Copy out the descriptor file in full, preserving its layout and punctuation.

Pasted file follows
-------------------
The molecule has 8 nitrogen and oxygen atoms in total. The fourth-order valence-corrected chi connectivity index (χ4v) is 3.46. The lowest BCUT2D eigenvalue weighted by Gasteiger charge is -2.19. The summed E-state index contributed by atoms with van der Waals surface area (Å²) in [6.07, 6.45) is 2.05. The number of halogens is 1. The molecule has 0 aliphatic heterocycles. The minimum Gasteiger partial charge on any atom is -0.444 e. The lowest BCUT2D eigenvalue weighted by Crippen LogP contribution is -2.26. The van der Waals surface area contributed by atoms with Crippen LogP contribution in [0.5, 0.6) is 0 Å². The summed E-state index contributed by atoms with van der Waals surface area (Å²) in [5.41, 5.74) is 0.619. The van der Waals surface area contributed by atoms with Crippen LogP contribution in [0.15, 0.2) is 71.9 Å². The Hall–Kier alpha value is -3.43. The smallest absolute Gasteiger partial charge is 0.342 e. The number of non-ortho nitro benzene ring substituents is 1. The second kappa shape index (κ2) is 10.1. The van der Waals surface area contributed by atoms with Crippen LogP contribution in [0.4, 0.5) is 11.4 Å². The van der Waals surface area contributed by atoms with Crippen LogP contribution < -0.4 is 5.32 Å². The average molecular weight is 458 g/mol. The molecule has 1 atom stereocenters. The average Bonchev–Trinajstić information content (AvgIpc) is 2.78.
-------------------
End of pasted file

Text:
The molecule has 8 nitrogen and oxygen atoms in total. The fourth-order valence-corrected chi connectivity index (χ4v) is 3.46. The lowest BCUT2D eigenvalue weighted by Gasteiger charge is -2.19. The summed E-state index contributed by atoms with van der Waals surface area (Å²) in [6.07, 6.45) is 2.05. The number of halogens is 1. The molecule has 0 aliphatic heterocycles. The minimum Gasteiger partial charge on any atom is -0.444 e. The lowest BCUT2D eigenvalue weighted by Crippen LogP contribution is -2.26. The van der Waals surface area contributed by atoms with Crippen LogP contribution in [0.5, 0.6) is 0 Å². The summed E-state index contributed by atoms with van der Waals surface area (Å²) in [5.41, 5.74) is 0.619. The van der Waals surface area contributed by atoms with Crippen LogP contribution in [0.15, 0.2) is 71.9 Å². The Hall–Kier alpha value is -3.43. The smallest absolute Gasteiger partial charge is 0.342 e. The number of non-ortho nitro benzene ring substituents is 1. The second kappa shape index (κ2) is 10.1. The van der Waals surface area contributed by atoms with Crippen LogP contribution in [0.4, 0.5) is 11.4 Å². The van der Waals surface area contributed by atoms with Crippen LogP contribution < -0.4 is 5.32 Å². The average molecular weight is 458 g/mol. The molecule has 1 atom stereocenters. The average Bonchev–Trinajstić information content (AvgIpc) is 2.78.